It’s Child’s Play: How to Help Your Child Begin a Journal

    “It’s Child’s Play: How to Help Your Child Begin a Journal,” Ensign, Jan. 1977, 29

    Special Issue: Eternal Implications of the Gospel

    It’s Child’s Play:

    How to Help Your Child Begin a Journal

    If you’re not keeping a personal journal, your children will most probably follow your example. But even if you are keeping a journal, there is still no guarantee that they will do likewise.

    What is needed is for you to take your child by the hand and say, “Let’s do this fun thing together!” It doesn’t matter if you have never been a keeper-of-records. Take the time to help your children establish a legacy that will bring heartfelt joy to them, their children, their children’s children. No special skills are required to begin. Muster a desire; then get started.

    Purchase a hardback, bound, blank-paged book for your child to use as a journal. Hardback books not only are durable but also seem by their very appearance to be “special.” These books are available at stationery stores or office supply stores. Of course, the more children you have, the greater the strain on the budget. But the investment will pay off both in fun and in the virtues of order, discipline, and responsibility, which strengthen when one works at keeping records.

    But don’t let lack of funds hold you back. Spiral or loose-leaf notebooks, or even loose sheets of paper kept in a stack, can be the basis for a treasured history. It is important, however, to find and use a type of paper that is in some way different from the scratch paper your child uses daily in his play. Children will realize from the visual and tactile distinctions as well as from the verbal explanations that this activity is new and special.

    You might introduce your child to the mechanics of record-keeping on the day following a special day. Perhaps your family spent a lovely day at the beach. On the first page of the journal, have your child draw a picture of one of the nice things he remembers about the activity of the day before. When he finishes his picture, tell him that below (above, beside) the picture you are going to write down anything he wants to say about yesterday.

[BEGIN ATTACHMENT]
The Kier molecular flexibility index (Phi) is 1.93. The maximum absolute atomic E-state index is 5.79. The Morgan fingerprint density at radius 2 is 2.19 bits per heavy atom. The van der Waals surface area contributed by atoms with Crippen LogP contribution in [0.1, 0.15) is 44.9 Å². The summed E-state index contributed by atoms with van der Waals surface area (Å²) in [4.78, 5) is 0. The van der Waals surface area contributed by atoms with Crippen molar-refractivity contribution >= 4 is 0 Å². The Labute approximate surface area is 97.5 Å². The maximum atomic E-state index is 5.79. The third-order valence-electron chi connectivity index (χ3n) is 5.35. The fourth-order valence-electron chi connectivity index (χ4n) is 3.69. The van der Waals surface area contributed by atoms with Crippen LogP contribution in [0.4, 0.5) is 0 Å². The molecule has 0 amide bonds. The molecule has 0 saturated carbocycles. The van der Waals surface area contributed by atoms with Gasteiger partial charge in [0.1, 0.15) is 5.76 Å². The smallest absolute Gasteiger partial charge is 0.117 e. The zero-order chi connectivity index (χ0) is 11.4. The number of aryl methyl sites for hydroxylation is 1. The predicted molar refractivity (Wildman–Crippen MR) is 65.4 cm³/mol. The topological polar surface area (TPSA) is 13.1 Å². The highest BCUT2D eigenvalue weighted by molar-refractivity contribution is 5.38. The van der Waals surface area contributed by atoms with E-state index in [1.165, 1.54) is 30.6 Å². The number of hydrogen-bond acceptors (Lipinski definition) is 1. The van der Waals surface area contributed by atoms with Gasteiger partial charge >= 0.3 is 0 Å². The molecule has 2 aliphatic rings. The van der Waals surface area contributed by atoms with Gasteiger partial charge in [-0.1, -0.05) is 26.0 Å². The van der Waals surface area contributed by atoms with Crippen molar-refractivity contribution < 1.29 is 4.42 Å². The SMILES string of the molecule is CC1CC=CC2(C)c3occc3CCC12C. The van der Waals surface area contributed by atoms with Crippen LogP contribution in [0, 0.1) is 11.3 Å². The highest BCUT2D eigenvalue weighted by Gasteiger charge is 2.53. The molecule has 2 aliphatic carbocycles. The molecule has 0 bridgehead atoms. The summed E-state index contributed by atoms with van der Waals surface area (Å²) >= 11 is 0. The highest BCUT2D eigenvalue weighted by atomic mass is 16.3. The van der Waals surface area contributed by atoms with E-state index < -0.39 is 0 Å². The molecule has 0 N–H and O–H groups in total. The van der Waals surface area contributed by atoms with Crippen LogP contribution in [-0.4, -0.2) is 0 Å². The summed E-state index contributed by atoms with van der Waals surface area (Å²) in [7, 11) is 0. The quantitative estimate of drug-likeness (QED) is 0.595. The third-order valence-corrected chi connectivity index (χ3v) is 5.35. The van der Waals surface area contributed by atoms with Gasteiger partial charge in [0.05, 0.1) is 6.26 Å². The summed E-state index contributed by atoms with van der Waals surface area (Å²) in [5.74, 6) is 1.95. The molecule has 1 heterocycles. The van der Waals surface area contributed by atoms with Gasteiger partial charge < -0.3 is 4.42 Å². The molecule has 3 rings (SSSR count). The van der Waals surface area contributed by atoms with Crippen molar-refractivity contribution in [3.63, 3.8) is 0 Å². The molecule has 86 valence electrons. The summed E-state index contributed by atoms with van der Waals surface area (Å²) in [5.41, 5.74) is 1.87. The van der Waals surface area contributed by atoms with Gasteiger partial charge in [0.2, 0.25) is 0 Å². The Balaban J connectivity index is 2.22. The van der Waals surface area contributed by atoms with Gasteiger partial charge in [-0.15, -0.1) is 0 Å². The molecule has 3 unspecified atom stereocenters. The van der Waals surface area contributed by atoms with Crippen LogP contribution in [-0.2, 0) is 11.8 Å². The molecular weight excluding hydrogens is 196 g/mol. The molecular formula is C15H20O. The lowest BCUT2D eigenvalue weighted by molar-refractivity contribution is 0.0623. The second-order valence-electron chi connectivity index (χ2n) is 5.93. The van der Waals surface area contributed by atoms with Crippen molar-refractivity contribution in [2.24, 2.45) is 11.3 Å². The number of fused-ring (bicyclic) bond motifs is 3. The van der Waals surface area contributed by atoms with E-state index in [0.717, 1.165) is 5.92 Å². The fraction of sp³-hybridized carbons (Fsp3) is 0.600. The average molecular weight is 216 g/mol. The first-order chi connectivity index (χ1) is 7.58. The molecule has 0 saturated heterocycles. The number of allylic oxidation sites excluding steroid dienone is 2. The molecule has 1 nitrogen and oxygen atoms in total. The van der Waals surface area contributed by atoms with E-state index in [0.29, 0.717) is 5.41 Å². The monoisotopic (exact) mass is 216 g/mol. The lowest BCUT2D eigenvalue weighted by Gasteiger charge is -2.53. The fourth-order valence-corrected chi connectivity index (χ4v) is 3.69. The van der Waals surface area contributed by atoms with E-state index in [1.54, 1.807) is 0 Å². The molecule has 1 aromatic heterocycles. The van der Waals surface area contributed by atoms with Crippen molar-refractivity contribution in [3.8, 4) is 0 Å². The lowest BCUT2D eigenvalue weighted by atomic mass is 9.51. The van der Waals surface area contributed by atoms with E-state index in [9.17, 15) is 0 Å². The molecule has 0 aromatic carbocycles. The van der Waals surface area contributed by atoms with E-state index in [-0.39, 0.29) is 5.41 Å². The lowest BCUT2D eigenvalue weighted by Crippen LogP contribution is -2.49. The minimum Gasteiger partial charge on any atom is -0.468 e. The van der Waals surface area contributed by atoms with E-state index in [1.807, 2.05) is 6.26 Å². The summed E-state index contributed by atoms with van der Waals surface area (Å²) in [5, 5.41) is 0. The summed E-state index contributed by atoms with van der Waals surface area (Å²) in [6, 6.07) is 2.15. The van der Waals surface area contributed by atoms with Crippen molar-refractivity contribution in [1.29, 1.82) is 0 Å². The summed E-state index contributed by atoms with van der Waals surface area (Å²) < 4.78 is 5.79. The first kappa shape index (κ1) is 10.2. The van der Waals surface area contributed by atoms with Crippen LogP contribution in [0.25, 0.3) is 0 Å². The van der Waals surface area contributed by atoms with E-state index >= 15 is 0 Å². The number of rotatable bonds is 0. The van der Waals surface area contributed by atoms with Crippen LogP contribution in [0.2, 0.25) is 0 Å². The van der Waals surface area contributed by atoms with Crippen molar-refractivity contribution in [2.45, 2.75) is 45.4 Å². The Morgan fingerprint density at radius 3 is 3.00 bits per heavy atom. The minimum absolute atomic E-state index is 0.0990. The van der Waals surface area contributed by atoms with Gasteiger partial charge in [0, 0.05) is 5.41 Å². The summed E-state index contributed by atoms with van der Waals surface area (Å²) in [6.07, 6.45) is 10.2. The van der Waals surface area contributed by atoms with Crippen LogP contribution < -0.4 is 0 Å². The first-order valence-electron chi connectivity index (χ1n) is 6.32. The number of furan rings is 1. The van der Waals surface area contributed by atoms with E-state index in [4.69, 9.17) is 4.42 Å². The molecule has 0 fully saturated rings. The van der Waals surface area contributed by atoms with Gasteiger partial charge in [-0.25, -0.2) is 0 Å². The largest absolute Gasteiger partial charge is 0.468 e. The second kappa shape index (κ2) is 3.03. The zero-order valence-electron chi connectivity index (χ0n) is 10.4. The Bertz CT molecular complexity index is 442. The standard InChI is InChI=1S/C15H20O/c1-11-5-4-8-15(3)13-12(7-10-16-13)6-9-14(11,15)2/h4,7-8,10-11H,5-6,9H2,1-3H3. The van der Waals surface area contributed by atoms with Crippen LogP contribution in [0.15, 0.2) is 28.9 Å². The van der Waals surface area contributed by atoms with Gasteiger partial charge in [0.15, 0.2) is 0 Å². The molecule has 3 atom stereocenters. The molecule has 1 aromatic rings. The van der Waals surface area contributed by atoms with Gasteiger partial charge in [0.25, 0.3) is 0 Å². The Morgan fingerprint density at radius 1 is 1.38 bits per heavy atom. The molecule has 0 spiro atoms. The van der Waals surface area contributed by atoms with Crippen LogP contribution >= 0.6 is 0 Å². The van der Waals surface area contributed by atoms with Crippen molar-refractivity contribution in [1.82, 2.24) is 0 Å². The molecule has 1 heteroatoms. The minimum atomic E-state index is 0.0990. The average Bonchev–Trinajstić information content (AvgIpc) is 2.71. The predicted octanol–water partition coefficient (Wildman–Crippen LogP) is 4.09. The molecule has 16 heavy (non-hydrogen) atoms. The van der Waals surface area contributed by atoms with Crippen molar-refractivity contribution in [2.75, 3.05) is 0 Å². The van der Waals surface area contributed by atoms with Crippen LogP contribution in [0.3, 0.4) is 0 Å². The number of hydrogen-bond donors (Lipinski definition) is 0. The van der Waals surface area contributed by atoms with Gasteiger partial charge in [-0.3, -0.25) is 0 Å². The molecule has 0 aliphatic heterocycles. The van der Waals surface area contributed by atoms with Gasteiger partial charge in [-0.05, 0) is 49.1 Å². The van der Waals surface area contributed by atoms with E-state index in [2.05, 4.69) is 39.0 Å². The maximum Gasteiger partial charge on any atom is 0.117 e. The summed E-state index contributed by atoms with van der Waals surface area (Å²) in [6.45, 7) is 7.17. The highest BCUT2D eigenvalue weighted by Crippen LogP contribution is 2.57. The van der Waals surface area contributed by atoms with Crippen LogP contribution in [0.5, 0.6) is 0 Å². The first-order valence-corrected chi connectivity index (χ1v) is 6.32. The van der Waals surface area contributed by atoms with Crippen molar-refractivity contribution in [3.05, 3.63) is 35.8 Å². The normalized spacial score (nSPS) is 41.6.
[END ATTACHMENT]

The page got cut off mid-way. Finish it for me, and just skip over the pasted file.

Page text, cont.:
You may have to ask some leading questions.

    “Did you like going to the beach?”


    “Should I write down for you ‘I liked the beach’?”


    “What did you like best?”

    “I liked the sand touching my toes.”

    “Should I write down ‘I liked the sand touching my toes’?”


    Before you write down anything for your child, check it out and get his complete approval. He’ll soon come to know that this book really is his book for saying what he wants to say. After only a few entries, he’ll begin to find delight in reviewing earlier recordings.

    Don’t make the keeping of a journal become a burdensome chore. Use wisdom in choosing times when your child would be more amenable to doing this kind of sit-down activity. If he’s jumping or running or in the middle of some make believe fun, don’t pull him to your side and announce that it is journal time. There will be plenty of times when the journal activity can be fitted pleasantly into his busy life (and your busy life).

    And don’t push your child to make routine entries. When something out-of-the-ordinary, something especially meaningful, happens in the life of your child, encourage him to make a simple sketch of the happening. Soon he will be initiating the entries on his own.

    As your child learns to print, he can add short statements of explanation to his drawings. Eventually, of course, the story drawings will give way to totally written records—unless your child has a special interest or ability in art and wishes to incorporate illustrations into his continuing history.

    Avoid the temptation of having your child record his adventures by collecting and pasting memorabilia into a book. A scrapbook is not a journal. A scrapbook tends to become a detached collection of visual remembrances, whereas a journal remains a compilation of thoughtful statements of fact and feeling laid down in strict chronological order.

    Help your child to get into the habit of dating his entries. At the pencil-and-crayon beginning, this will be your job. But let your child know what you are doing. When he is able to print letters and numbers, tell him the month, day, and year and let him write it out.

    Granted, there must be effort involved in this journal project. Granted, the temperaments of some children may seem totally unsuited to such an undertaking. But give it a try! You may be in for some pleasant surprises. You may even find yourself becoming reexcited about the idea of recording a personal history.

    And as you help your child learn to set down his thoughts on paper, you’ll be helping him eventually to clarify his understanding of the gospel. His written record will become a recounting of joys and sorrows, a reflection of growing knowledge and understanding, and a declaration of his testimony to generations yet unborn.

    Illustrated by Thomas Hull